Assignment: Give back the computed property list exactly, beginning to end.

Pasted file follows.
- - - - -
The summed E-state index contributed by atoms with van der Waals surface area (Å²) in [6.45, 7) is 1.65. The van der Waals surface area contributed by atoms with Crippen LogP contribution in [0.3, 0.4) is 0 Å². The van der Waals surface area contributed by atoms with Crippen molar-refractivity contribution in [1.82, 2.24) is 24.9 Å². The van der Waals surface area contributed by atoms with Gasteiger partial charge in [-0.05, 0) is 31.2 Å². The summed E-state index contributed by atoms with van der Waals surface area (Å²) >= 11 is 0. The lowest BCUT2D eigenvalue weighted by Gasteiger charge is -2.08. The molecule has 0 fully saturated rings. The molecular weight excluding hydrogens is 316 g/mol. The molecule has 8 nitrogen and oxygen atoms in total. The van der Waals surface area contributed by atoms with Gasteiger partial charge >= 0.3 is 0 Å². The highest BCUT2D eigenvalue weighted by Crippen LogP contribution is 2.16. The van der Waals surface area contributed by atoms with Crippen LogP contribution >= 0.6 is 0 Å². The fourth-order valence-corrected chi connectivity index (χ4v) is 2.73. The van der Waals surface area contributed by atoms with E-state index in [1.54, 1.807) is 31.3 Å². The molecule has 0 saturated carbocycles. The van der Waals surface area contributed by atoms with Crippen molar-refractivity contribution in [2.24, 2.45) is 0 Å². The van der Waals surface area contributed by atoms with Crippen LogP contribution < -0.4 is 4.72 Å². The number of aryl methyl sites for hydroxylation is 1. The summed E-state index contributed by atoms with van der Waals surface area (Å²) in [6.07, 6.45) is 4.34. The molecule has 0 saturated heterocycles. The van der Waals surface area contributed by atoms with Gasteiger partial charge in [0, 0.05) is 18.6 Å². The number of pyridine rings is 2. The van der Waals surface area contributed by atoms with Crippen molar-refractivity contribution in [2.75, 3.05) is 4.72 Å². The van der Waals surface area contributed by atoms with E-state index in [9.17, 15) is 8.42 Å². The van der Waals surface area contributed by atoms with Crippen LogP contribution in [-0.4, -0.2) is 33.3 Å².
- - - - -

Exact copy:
The summed E-state index contributed by atoms with van der Waals surface area (Å²) in [6.45, 7) is 1.65. The van der Waals surface area contributed by atoms with Crippen LogP contribution in [0.3, 0.4) is 0 Å². The van der Waals surface area contributed by atoms with Crippen molar-refractivity contribution in [1.82, 2.24) is 24.9 Å². The van der Waals surface area contributed by atoms with Gasteiger partial charge in [-0.05, 0) is 31.2 Å². The summed E-state index contributed by atoms with van der Waals surface area (Å²) >= 11 is 0. The lowest BCUT2D eigenvalue weighted by Gasteiger charge is -2.08. The molecule has 0 fully saturated rings. The molecular weight excluding hydrogens is 316 g/mol. The molecule has 8 nitrogen and oxygen atoms in total. The van der Waals surface area contributed by atoms with Gasteiger partial charge >= 0.3 is 0 Å². The highest BCUT2D eigenvalue weighted by Crippen LogP contribution is 2.16. The van der Waals surface area contributed by atoms with Crippen LogP contribution >= 0.6 is 0 Å². The fourth-order valence-corrected chi connectivity index (χ4v) is 2.73. The van der Waals surface area contributed by atoms with E-state index in [1.54, 1.807) is 31.3 Å². The molecule has 0 saturated carbocycles. The van der Waals surface area contributed by atoms with Crippen molar-refractivity contribution in [2.24, 2.45) is 0 Å². The van der Waals surface area contributed by atoms with Crippen LogP contribution < -0.4 is 4.72 Å². The number of aryl methyl sites for hydroxylation is 1. The summed E-state index contributed by atoms with van der Waals surface area (Å²) in [6.07, 6.45) is 4.34. The molecule has 0 saturated heterocycles. The van der Waals surface area contributed by atoms with Gasteiger partial charge in [0, 0.05) is 18.6 Å². The number of pyridine rings is 2. The van der Waals surface area contributed by atoms with Crippen molar-refractivity contribution in [2.75, 3.05) is 4.72 Å². The van der Waals surface area contributed by atoms with E-state index in [9.17, 15) is 8.42 Å². The van der Waals surface area contributed by atoms with Crippen LogP contribution in [-0.4, -0.2) is 33.3 Å².